By Natalia O’Hara
On 17 November 1989, police in Prague cracked down on a student demonstration, triggering 10 days of mass protest and political action that peacefully brought down Czechoslovakia’s communist regime. To mark the anniversary, all this week TOL features prominent Czechs offering their recollections of the Velvet Revolution. Today: human rights activist and former student leader Simon Panek.
I was completely out of money. I’d just got back from Siberia, traveling overland and rushing to get back in time for the demonstration on 28 October. On the 17th of November I was in South Bohemia earning money. I heard what had happened on Radio Free Europe that night and returned to Prague the next day. Students from the Drama Faculty suggested a strike, and word spread quickly. Sitting in one of the faculties in the middle of the night on Sunday [19 November], we drafted our first statement. After that I went home, put on a warm coat, boots, and stuffed a few pairs of socks into my pockets. My father said to me, “Take enough warm clothes because you might not return for days, once you start.” I left home on Monday morning, and did not come back for three weeks.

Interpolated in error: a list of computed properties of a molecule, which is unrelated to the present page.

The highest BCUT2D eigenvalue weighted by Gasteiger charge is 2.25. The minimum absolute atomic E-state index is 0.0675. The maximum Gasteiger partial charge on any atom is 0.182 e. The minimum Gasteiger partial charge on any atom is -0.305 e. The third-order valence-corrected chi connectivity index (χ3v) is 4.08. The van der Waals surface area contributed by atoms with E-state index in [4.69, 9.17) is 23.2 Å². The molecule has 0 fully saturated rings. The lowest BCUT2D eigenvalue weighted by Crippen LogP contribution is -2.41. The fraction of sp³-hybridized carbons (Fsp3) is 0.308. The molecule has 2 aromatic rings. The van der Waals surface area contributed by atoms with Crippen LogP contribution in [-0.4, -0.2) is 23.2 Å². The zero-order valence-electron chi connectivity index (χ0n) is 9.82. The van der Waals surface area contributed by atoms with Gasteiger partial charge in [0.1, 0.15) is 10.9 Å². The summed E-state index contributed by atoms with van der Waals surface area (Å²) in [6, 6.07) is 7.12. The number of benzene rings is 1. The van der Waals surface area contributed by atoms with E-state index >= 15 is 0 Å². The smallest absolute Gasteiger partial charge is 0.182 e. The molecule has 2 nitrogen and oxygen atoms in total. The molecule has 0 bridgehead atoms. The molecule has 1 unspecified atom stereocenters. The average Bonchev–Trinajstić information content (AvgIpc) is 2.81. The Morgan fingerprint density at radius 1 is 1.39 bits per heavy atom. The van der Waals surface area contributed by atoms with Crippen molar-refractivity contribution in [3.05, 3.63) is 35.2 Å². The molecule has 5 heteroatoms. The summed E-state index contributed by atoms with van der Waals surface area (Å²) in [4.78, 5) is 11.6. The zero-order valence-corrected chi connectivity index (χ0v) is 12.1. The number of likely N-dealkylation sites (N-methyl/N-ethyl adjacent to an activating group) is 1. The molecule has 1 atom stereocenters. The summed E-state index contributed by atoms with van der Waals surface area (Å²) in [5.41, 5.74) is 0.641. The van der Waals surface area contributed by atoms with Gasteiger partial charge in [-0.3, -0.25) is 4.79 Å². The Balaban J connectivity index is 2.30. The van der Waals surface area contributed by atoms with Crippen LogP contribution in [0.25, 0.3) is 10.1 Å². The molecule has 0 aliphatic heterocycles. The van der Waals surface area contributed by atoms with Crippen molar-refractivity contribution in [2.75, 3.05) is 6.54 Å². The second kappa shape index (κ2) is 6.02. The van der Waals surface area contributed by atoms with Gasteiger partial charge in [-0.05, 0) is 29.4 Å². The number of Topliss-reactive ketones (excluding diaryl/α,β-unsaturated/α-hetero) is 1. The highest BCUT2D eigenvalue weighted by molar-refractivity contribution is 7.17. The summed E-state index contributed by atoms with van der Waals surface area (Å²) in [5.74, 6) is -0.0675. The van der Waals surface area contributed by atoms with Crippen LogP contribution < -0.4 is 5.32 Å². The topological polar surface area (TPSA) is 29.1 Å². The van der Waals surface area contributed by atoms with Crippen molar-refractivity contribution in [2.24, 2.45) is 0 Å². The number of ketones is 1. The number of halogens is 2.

On Monday morning we held a meeting outside the faculty. My friends found a rubbish bin, and I climbed up and asked the students if they agreed to a strike, which they did. After that I went to the Drama Faculty, which became our headquarters. On the second day of the strike I was elected co-chairman of the Central Strike Committee. Continue reading …